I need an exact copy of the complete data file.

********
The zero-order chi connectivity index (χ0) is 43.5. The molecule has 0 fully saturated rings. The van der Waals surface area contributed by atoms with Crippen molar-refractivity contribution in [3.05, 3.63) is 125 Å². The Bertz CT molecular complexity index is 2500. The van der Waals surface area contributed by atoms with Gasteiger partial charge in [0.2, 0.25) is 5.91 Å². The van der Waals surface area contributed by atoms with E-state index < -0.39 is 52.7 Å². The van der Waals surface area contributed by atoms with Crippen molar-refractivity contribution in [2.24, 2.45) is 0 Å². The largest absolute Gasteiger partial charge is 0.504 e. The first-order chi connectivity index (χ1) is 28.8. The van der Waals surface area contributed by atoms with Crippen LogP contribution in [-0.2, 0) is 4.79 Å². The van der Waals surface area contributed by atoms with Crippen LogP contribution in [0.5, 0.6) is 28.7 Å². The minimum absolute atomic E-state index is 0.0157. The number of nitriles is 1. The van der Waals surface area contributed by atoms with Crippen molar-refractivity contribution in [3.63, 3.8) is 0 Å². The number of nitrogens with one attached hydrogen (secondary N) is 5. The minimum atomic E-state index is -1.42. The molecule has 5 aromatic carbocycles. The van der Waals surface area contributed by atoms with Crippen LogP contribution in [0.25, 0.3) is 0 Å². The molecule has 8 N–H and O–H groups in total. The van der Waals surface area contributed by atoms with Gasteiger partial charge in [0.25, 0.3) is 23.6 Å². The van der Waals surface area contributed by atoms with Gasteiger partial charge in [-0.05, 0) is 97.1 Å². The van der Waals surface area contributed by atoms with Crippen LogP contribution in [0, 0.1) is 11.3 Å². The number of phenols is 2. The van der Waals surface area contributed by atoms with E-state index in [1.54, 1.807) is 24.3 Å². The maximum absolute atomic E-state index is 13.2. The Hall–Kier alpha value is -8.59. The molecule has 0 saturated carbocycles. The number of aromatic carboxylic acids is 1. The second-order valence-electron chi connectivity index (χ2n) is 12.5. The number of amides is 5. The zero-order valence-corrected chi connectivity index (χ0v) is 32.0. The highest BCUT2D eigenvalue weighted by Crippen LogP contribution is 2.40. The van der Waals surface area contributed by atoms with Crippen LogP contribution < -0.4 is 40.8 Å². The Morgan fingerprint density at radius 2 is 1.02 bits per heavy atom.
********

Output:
The zero-order chi connectivity index (χ0) is 43.5. The molecule has 0 fully saturated rings. The van der Waals surface area contributed by atoms with Crippen molar-refractivity contribution in [3.05, 3.63) is 125 Å². The Bertz CT molecular complexity index is 2500. The van der Waals surface area contributed by atoms with Gasteiger partial charge in [0.2, 0.25) is 5.91 Å². The van der Waals surface area contributed by atoms with E-state index < -0.39 is 52.7 Å². The van der Waals surface area contributed by atoms with Crippen molar-refractivity contribution in [2.24, 2.45) is 0 Å². The largest absolute Gasteiger partial charge is 0.504 e. The first-order chi connectivity index (χ1) is 28.8. The van der Waals surface area contributed by atoms with Crippen LogP contribution in [-0.2, 0) is 4.79 Å². The van der Waals surface area contributed by atoms with Crippen LogP contribution in [0.5, 0.6) is 28.7 Å². The minimum absolute atomic E-state index is 0.0157. The number of nitriles is 1. The van der Waals surface area contributed by atoms with Crippen molar-refractivity contribution in [3.63, 3.8) is 0 Å². The number of nitrogens with one attached hydrogen (secondary N) is 5. The minimum atomic E-state index is -1.42. The molecule has 5 aromatic carbocycles. The van der Waals surface area contributed by atoms with Crippen LogP contribution in [0.25, 0.3) is 0 Å². The molecule has 8 N–H and O–H groups in total. The van der Waals surface area contributed by atoms with Gasteiger partial charge in [0.25, 0.3) is 23.6 Å². The van der Waals surface area contributed by atoms with Gasteiger partial charge in [-0.05, 0) is 97.1 Å². The van der Waals surface area contributed by atoms with Crippen LogP contribution in [0, 0.1) is 11.3 Å². The number of phenols is 2. The van der Waals surface area contributed by atoms with E-state index in [1.54, 1.807) is 24.3 Å². The maximum absolute atomic E-state index is 13.2. The Hall–Kier alpha value is -8.59. The molecule has 0 saturated carbocycles. The number of aromatic carboxylic acids is 1. The second-order valence-electron chi connectivity index (χ2n) is 12.5. The number of amides is 5. The zero-order valence-corrected chi connectivity index (χ0v) is 32.0. The highest BCUT2D eigenvalue weighted by Crippen LogP contribution is 2.40. The van der Waals surface area contributed by atoms with Crippen LogP contribution < -0.4 is 40.8 Å². The Morgan fingerprint density at radius 2 is 1.02 bits per heavy atom.